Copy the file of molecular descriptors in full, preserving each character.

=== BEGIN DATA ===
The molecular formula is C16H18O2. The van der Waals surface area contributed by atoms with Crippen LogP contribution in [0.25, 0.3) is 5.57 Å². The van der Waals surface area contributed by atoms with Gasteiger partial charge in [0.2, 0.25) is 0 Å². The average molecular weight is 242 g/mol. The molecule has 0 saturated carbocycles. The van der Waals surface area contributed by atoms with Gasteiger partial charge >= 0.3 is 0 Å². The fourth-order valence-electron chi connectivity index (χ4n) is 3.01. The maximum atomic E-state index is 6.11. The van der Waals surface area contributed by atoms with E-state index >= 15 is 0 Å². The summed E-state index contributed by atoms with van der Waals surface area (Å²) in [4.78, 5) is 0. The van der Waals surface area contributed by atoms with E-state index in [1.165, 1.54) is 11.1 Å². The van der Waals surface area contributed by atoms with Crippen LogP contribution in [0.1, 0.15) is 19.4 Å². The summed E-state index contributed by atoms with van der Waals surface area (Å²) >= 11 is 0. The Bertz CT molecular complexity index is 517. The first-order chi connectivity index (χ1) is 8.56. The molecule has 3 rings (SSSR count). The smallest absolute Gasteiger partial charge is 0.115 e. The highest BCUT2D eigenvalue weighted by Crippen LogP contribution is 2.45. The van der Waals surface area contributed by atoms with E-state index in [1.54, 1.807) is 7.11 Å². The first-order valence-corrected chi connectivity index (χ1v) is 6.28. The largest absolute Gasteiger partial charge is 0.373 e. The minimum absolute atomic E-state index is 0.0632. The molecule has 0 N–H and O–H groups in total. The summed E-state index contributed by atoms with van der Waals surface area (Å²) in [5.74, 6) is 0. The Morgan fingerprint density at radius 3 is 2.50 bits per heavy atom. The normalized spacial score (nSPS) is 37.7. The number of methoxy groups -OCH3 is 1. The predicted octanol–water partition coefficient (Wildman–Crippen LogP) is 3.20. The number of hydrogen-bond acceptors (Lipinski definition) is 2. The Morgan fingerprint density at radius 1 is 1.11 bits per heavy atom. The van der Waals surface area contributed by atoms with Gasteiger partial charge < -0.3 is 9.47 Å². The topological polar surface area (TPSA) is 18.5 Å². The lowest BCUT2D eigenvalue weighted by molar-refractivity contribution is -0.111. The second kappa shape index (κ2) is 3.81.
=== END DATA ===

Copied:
The molecular formula is C16H18O2. The van der Waals surface area contributed by atoms with Crippen LogP contribution in [0.25, 0.3) is 5.57 Å². The van der Waals surface area contributed by atoms with Gasteiger partial charge in [0.2, 0.25) is 0 Å². The average molecular weight is 242 g/mol. The molecule has 0 saturated carbocycles. The van der Waals surface area contributed by atoms with Gasteiger partial charge >= 0.3 is 0 Å². The fourth-order valence-electron chi connectivity index (χ4n) is 3.01. The maximum atomic E-state index is 6.11. The van der Waals surface area contributed by atoms with E-state index >= 15 is 0 Å². The summed E-state index contributed by atoms with van der Waals surface area (Å²) in [4.78, 5) is 0. The van der Waals surface area contributed by atoms with E-state index in [1.165, 1.54) is 11.1 Å². The van der Waals surface area contributed by atoms with Crippen LogP contribution in [0.1, 0.15) is 19.4 Å². The summed E-state index contributed by atoms with van der Waals surface area (Å²) >= 11 is 0. The Bertz CT molecular complexity index is 517. The first-order chi connectivity index (χ1) is 8.56. The molecule has 3 rings (SSSR count). The smallest absolute Gasteiger partial charge is 0.115 e. The highest BCUT2D eigenvalue weighted by Crippen LogP contribution is 2.45. The van der Waals surface area contributed by atoms with E-state index in [1.54, 1.807) is 7.11 Å². The first-order valence-corrected chi connectivity index (χ1v) is 6.28. The largest absolute Gasteiger partial charge is 0.373 e. The minimum absolute atomic E-state index is 0.0632. The molecule has 0 N–H and O–H groups in total. The summed E-state index contributed by atoms with van der Waals surface area (Å²) in [5.74, 6) is 0. The Morgan fingerprint density at radius 3 is 2.50 bits per heavy atom. The normalized spacial score (nSPS) is 37.7. The number of methoxy groups -OCH3 is 1. The predicted octanol–water partition coefficient (Wildman–Crippen LogP) is 3.20. The number of hydrogen-bond acceptors (Lipinski definition) is 2. The Morgan fingerprint density at radius 1 is 1.11 bits per heavy atom. The van der Waals surface area contributed by atoms with Gasteiger partial charge < -0.3 is 9.47 Å². The topological polar surface area (TPSA) is 18.5 Å². The lowest BCUT2D eigenvalue weighted by molar-refractivity contribution is -0.111. The second kappa shape index (κ2) is 3.81.